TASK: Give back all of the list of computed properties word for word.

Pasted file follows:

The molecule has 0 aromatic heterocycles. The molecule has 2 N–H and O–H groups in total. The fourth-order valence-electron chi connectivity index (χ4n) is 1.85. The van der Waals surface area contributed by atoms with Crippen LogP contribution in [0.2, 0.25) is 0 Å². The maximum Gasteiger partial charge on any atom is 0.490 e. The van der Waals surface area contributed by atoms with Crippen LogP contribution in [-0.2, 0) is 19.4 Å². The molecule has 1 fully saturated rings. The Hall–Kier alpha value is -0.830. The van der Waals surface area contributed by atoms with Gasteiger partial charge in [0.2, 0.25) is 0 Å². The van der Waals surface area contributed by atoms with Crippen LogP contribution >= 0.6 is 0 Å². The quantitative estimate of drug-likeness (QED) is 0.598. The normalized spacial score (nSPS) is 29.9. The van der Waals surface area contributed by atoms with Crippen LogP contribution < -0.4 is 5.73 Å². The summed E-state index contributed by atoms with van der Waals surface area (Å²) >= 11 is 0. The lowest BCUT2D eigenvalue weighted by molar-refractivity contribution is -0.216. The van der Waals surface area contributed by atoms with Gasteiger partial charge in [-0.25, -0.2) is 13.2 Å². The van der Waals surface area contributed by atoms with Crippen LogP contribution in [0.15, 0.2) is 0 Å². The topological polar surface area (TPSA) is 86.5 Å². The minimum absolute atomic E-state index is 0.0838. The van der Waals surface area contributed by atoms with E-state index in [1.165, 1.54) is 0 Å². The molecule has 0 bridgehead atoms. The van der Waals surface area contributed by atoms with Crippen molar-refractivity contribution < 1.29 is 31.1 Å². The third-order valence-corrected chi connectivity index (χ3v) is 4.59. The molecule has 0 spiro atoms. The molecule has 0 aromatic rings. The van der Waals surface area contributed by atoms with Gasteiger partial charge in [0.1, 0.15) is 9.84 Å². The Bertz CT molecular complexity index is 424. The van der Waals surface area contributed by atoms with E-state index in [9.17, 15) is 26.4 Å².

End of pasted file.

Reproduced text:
The molecule has 0 aromatic heterocycles. The molecule has 2 N–H and O–H groups in total. The fourth-order valence-electron chi connectivity index (χ4n) is 1.85. The van der Waals surface area contributed by atoms with Crippen LogP contribution in [0.2, 0.25) is 0 Å². The maximum Gasteiger partial charge on any atom is 0.490 e. The van der Waals surface area contributed by atoms with Crippen LogP contribution in [-0.2, 0) is 19.4 Å². The molecule has 1 fully saturated rings. The Hall–Kier alpha value is -0.830. The van der Waals surface area contributed by atoms with Gasteiger partial charge in [0.2, 0.25) is 0 Å². The van der Waals surface area contributed by atoms with Crippen LogP contribution >= 0.6 is 0 Å². The quantitative estimate of drug-likeness (QED) is 0.598. The normalized spacial score (nSPS) is 29.9. The van der Waals surface area contributed by atoms with Crippen LogP contribution < -0.4 is 5.73 Å². The summed E-state index contributed by atoms with van der Waals surface area (Å²) >= 11 is 0. The lowest BCUT2D eigenvalue weighted by molar-refractivity contribution is -0.216. The van der Waals surface area contributed by atoms with Gasteiger partial charge in [-0.25, -0.2) is 13.2 Å². The van der Waals surface area contributed by atoms with Crippen LogP contribution in [0.15, 0.2) is 0 Å². The topological polar surface area (TPSA) is 86.5 Å². The minimum absolute atomic E-state index is 0.0838. The van der Waals surface area contributed by atoms with E-state index in [1.165, 1.54) is 0 Å². The molecule has 0 bridgehead atoms. The van der Waals surface area contributed by atoms with Crippen molar-refractivity contribution < 1.29 is 31.1 Å². The third-order valence-corrected chi connectivity index (χ3v) is 4.59. The molecule has 0 spiro atoms. The molecule has 0 aromatic rings. The van der Waals surface area contributed by atoms with Gasteiger partial charge in [0.1, 0.15) is 9.84 Å². The Bertz CT molecular complexity index is 424. The van der Waals surface area contributed by atoms with E-state index in [9.17, 15) is 26.4 Å².